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Is there a way to say this? It has become a standard practice for small startup to take advantages of people with little work experience. They make you work for 3 months for free and then they let you go. How do you say that you're working for free for experience/training?

For example:

I joined a startup and ___ and they let me go after 3 months.

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You could say, I did a 3-month internship at Company A. I am currently doing an internship with Company B.

Then perhaps add, that you may or may not be hired on full-time at Company B, depending on how Company B's startup offering fares in the market.

Then, be prepared to discuss what you learned during your internship at Company A, what skills you acquired, what contacts you made, in a positive way. And, of course, the same for your experiences at Company B.

Ultimately, it is up to you to be selective in choosing which of these "internships" to take on, and choose the ones that will best prepare you to be appealing to employers who will pay you. What in-demand skills will this internship provide you?

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The practice of getting work experience for little or no pay is termed internship. However, what you describe would be considered fraudulent. An intern should expect to know the terms of employment in advance, and should be told the time-limit and compensation.

Incidentally, intern can also mean imprisonment, as in the Japanese internment of World War II. This is a quite different denotation of the word! Work conditions should be be as forced labor.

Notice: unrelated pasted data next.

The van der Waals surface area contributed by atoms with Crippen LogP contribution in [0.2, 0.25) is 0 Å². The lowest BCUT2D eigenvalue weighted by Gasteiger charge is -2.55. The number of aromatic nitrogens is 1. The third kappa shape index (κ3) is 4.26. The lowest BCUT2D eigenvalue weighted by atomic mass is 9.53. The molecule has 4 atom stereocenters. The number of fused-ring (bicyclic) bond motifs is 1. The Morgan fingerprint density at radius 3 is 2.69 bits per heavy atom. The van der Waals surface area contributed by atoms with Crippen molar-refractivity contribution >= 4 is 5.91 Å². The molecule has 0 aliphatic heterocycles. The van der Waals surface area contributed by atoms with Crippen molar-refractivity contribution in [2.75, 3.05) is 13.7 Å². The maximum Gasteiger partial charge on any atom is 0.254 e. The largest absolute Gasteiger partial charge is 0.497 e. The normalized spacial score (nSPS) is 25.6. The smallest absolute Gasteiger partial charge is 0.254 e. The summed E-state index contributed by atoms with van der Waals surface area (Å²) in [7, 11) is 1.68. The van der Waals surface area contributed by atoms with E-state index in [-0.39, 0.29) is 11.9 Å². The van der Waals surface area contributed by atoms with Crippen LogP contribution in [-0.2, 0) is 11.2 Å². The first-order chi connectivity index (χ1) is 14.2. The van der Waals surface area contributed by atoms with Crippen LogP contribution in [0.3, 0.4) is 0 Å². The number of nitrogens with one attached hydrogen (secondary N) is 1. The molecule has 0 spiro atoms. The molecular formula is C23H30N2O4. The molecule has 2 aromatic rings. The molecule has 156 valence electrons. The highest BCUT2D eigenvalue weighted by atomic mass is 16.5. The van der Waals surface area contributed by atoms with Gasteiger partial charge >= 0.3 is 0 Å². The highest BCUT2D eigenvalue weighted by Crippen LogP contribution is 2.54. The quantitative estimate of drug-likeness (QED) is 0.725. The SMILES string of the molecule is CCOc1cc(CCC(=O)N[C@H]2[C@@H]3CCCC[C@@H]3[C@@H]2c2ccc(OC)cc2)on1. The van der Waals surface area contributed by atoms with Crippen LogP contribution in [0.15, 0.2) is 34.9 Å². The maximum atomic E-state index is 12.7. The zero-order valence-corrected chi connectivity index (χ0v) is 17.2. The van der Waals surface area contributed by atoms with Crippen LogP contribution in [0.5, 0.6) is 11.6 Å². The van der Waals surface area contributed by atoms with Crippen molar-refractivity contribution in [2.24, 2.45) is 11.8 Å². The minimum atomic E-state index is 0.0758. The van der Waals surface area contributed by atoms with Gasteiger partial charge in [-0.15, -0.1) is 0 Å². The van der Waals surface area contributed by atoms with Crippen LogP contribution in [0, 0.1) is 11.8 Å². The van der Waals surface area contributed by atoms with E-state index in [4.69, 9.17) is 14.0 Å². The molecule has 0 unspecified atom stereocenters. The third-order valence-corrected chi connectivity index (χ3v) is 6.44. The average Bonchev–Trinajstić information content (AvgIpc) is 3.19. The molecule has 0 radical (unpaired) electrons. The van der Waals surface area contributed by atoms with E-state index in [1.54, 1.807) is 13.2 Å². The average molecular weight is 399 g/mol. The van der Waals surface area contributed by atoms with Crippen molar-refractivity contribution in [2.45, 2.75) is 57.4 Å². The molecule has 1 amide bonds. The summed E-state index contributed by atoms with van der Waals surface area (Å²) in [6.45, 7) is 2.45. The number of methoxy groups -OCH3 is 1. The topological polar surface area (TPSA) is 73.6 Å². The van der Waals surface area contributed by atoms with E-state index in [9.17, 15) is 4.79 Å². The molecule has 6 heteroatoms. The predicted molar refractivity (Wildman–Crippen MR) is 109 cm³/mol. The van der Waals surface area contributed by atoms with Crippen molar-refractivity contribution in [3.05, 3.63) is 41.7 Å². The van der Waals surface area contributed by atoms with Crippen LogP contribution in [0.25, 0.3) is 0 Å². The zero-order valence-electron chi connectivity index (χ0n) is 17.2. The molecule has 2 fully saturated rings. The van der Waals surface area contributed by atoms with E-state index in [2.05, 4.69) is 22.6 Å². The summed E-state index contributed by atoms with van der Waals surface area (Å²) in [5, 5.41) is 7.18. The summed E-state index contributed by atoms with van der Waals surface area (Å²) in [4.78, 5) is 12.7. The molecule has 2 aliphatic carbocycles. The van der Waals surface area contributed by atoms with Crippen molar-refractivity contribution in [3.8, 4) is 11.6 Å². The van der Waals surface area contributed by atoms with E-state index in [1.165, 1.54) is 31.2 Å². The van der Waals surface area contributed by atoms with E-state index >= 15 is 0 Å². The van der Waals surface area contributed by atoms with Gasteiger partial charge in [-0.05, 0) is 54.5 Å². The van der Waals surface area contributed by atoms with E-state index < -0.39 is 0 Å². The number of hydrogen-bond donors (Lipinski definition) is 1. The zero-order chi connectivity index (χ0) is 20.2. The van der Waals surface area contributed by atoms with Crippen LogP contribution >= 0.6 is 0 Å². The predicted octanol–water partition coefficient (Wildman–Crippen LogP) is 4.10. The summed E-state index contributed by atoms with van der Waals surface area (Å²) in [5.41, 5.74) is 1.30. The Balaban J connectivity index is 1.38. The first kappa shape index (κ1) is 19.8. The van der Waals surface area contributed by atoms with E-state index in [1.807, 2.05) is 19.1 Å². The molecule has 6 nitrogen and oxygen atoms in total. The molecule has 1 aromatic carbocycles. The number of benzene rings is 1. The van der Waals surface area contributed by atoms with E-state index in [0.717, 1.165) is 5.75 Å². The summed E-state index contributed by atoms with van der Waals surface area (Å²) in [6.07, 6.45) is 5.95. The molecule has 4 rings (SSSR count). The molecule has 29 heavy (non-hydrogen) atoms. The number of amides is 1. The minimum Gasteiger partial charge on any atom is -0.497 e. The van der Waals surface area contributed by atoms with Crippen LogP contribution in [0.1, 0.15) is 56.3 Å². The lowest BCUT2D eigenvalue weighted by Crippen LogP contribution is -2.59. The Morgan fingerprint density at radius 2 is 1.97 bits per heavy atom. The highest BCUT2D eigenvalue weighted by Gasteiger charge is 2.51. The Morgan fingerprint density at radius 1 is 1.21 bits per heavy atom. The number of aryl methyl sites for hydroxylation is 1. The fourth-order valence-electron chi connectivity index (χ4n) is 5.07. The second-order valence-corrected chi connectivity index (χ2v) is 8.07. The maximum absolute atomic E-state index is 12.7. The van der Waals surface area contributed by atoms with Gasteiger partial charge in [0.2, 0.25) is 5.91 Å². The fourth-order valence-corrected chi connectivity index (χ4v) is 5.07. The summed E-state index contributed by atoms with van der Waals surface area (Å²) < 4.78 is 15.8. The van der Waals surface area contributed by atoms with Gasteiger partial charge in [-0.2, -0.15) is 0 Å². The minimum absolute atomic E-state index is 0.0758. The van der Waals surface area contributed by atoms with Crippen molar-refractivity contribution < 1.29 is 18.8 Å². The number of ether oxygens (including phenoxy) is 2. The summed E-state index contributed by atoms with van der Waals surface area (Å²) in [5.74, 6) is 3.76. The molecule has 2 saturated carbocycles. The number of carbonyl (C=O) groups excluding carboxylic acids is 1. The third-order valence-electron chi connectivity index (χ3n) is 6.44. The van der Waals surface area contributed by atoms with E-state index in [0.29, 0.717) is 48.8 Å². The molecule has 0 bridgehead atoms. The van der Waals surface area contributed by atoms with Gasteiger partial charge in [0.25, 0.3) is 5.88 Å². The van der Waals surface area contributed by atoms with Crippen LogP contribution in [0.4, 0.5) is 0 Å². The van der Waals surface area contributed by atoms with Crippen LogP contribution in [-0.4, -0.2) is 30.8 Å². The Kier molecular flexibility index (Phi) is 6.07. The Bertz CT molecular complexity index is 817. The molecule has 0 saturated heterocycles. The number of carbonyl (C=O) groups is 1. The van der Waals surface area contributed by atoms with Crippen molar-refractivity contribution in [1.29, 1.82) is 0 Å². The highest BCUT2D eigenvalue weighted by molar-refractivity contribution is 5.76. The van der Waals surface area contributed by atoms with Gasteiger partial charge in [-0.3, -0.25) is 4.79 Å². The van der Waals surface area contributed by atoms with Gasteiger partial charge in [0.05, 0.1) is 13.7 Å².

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  • Such practices are not fraudulent if the terms are clear up front. Yes, I know that some companies do this in a fraudulent way. For other employers, it could be a legitimate way to ensure they only hire employees who actually prove their value to the company, and to give an opportunity to job-seekers who may not have the academic credentials or experience, but can do the work well if given an opportunity. Apr 18, 2019 at 5:08
  • @Developer63, yes, interning is a reasonable way to gain experience and to get recommendations. However, the question stated, "They make you work for 3 months for free and then they let you go." Apr 18, 2019 at 6:04
  • Agreed, and we are getting one side of the story. I have heard recent mention from my Indian colleagues of dishonest employers who defraud job-seekers this way. When I started out 35 years ago, part of my academic program was an unpaid 6-week internship. Many of those employers hired the interns if they performed well. At the time, I completed my internship, but took another offer. That internship 35 years ago was a valuable part of my career development. Apr 19, 2019 at 19:37

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